F1 staged its inaugural 100km sprint race last Saturday at the British Grand Prix as part of a weekend format shake-up that will take place at two further events this year.
Fans at the track were given three days of competitive action as qualifying moved to Friday, with the sprint race then taking place on Saturday afternoon to set the grid for Sunday’s grand prix.
The response to the first sprint race was mixed, with the main highlight coming on the opening lap as Fernando Alonso made up five positions.
F1 has always made clear the sprint races in 2021 – planned for Monza and one other track – are a trial for the format that could be expanded for next year should they prove to be a hit.
Daniel Ricciardo, McLaren MCL35M
Photo by: Charles Coates / Motorsport Images
F1 managing director of motorsports Ross Brawn said ahead of the sprint race debut that it could be used at as many as half a dozen races in the future.
McLaren F1 chief Seidl felt it was “too early to say” what the maximum number of sprint events would be in a season, but that it should only be used on certain tracks and cannot become a standard moving forward.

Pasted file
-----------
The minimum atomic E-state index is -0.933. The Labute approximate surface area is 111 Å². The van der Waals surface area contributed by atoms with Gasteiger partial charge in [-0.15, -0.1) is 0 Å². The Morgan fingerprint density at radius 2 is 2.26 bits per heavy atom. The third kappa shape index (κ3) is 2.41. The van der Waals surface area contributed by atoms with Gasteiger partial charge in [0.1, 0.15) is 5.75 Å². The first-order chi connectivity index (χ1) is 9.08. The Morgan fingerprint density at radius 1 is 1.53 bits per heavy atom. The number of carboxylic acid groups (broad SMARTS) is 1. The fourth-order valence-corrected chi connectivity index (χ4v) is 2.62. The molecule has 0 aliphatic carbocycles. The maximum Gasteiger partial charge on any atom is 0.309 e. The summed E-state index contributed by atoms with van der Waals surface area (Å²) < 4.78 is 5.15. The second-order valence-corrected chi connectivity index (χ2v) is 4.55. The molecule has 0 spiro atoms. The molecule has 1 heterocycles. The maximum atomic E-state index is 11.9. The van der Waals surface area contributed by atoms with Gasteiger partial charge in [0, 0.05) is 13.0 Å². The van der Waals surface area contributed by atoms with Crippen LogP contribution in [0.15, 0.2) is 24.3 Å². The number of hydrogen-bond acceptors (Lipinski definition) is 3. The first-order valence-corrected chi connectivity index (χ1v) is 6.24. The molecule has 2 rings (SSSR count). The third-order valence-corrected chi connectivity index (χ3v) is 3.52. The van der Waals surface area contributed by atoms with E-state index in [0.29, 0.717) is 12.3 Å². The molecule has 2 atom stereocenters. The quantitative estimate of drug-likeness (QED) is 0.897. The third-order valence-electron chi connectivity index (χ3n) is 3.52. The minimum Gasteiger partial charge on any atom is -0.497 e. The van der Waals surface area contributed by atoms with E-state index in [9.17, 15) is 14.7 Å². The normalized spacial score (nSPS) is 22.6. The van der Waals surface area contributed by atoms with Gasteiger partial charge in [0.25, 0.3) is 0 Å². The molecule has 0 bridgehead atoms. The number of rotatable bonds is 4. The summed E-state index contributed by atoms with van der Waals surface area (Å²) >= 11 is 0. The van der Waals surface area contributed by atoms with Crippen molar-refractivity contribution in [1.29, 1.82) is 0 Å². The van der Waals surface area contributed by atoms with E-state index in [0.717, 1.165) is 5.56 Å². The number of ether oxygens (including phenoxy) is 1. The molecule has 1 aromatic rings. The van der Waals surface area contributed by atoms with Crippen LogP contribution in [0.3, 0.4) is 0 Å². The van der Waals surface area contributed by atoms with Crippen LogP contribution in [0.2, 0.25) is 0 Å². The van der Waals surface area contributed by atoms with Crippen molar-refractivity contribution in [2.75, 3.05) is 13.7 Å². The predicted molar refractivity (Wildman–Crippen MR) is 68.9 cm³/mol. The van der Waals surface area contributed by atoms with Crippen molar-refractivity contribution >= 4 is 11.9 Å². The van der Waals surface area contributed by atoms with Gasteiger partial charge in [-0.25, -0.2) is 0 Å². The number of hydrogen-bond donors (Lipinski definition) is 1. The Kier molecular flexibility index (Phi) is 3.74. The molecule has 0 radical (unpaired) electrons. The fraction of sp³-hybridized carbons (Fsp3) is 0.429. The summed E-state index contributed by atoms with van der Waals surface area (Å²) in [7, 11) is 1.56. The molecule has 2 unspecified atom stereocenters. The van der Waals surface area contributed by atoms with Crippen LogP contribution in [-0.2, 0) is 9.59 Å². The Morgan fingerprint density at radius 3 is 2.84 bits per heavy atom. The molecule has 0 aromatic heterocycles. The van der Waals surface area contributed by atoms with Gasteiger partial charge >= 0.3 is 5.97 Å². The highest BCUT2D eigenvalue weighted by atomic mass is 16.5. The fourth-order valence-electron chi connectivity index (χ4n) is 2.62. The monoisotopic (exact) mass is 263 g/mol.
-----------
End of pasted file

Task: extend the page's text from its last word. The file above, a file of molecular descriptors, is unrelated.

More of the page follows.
“It is good that we have these trials now this year for three weekends,” Seidl said.
“As I said yesterday, I think it is good also to take our time together with the fans and our partners and all teams, with Formula 1, with the FIA, to analyse exactly how this weekend went and then make conclusions based on that.
“I think that is just an initial view, I think it is a good idea to only use it for specific event and tracks for a different format.
“I don’t see, for example, it being the standard for all weekends.”
The revised format threw additional curveballs at teams as they had to lock in their set-ups under parc ferme conditions after just a single practice session on Friday morning before qualifying.
Teams also received a free choice of starting tyre for Sunday’s race – a rule that will apply to all races next year – resulting in all but on driver taking mediums for the first stint.
Seidl felt the first race sprint race weekend had played out as expected, and that the Saturday race gave some signs of what followed on Sunday for McLaren in its fight against Ferrari, led by Charles Leclerc.
“I would say the weekend played out in terms of strategy and tyres as we had anticipated,” Seidl said.
“The sprint race in the end gave a good picture of where everyone has been in terms of race pace.
“It was obvious to see that Charles was already very strong and we couldn’t beat him yesterday and the same happened again today.
“I would say no big surprises and no big learnings from the sprint race that changed anything for the race today.”